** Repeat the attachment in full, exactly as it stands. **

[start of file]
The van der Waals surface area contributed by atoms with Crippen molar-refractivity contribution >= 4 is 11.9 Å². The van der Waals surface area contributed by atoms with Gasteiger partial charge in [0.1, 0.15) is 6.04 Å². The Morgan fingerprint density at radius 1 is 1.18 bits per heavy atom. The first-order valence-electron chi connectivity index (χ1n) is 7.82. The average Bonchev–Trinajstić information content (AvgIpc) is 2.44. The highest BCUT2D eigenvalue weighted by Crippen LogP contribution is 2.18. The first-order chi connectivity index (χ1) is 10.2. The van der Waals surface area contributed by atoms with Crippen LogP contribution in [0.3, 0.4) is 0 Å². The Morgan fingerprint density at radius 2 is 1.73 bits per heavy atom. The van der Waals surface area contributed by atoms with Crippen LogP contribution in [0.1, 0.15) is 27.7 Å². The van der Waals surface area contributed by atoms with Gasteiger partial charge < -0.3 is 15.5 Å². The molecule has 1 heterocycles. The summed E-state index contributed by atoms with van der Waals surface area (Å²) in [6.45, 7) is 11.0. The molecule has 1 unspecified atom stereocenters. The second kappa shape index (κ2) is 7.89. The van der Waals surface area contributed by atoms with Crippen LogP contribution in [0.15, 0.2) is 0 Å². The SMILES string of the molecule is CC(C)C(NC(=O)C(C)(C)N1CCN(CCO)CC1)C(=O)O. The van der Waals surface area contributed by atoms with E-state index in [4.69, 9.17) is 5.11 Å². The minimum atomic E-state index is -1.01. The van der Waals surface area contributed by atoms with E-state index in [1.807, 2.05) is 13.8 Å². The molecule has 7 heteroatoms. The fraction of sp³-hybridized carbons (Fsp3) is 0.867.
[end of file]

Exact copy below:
The van der Waals surface area contributed by atoms with Crippen molar-refractivity contribution >= 4 is 11.9 Å². The van der Waals surface area contributed by atoms with Gasteiger partial charge in [0.1, 0.15) is 6.04 Å². The Morgan fingerprint density at radius 1 is 1.18 bits per heavy atom. The first-order valence-electron chi connectivity index (χ1n) is 7.82. The average Bonchev–Trinajstić information content (AvgIpc) is 2.44. The highest BCUT2D eigenvalue weighted by Crippen LogP contribution is 2.18. The first-order chi connectivity index (χ1) is 10.2. The van der Waals surface area contributed by atoms with Crippen LogP contribution in [0.3, 0.4) is 0 Å². The Morgan fingerprint density at radius 2 is 1.73 bits per heavy atom. The van der Waals surface area contributed by atoms with Crippen LogP contribution in [0.1, 0.15) is 27.7 Å². The van der Waals surface area contributed by atoms with Gasteiger partial charge < -0.3 is 15.5 Å². The molecule has 1 heterocycles. The summed E-state index contributed by atoms with van der Waals surface area (Å²) in [6.45, 7) is 11.0. The molecule has 1 unspecified atom stereocenters. The second kappa shape index (κ2) is 7.89. The van der Waals surface area contributed by atoms with Crippen LogP contribution in [0.15, 0.2) is 0 Å². The SMILES string of the molecule is CC(C)C(NC(=O)C(C)(C)N1CCN(CCO)CC1)C(=O)O. The van der Waals surface area contributed by atoms with E-state index in [4.69, 9.17) is 5.11 Å². The minimum atomic E-state index is -1.01. The van der Waals surface area contributed by atoms with E-state index in [1.807, 2.05) is 13.8 Å². The molecule has 7 heteroatoms. The fraction of sp³-hybridized carbons (Fsp3) is 0.867.